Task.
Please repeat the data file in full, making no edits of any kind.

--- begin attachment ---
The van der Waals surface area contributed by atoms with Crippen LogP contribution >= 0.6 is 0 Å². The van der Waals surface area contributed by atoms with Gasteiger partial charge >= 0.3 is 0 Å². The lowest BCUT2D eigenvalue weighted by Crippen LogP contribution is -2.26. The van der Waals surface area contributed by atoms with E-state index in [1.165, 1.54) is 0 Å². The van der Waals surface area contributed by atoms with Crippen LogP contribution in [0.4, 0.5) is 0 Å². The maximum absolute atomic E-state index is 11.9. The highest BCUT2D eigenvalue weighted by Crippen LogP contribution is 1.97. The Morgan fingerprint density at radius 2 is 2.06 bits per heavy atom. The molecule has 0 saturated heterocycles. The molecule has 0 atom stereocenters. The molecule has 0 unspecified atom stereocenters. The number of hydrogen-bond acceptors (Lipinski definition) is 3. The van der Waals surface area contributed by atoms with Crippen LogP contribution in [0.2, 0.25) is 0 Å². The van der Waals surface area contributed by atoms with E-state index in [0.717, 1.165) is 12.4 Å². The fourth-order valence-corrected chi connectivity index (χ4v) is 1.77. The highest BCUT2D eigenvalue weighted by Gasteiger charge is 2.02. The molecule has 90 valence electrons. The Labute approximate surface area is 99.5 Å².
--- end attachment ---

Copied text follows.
The van der Waals surface area contributed by atoms with Crippen LogP contribution >= 0.6 is 0 Å². The van der Waals surface area contributed by atoms with Gasteiger partial charge >= 0.3 is 0 Å². The lowest BCUT2D eigenvalue weighted by Crippen LogP contribution is -2.26. The van der Waals surface area contributed by atoms with E-state index in [1.165, 1.54) is 0 Å². The van der Waals surface area contributed by atoms with Crippen LogP contribution in [0.4, 0.5) is 0 Å². The maximum absolute atomic E-state index is 11.9. The highest BCUT2D eigenvalue weighted by Crippen LogP contribution is 1.97. The Morgan fingerprint density at radius 2 is 2.06 bits per heavy atom. The molecule has 0 saturated heterocycles. The molecule has 0 atom stereocenters. The molecule has 0 unspecified atom stereocenters. The number of hydrogen-bond acceptors (Lipinski definition) is 3. The van der Waals surface area contributed by atoms with Crippen LogP contribution in [0.2, 0.25) is 0 Å². The van der Waals surface area contributed by atoms with E-state index in [0.717, 1.165) is 12.4 Å². The fourth-order valence-corrected chi connectivity index (χ4v) is 1.77. The highest BCUT2D eigenvalue weighted by Gasteiger charge is 2.02. The molecule has 90 valence electrons. The Labute approximate surface area is 99.5 Å².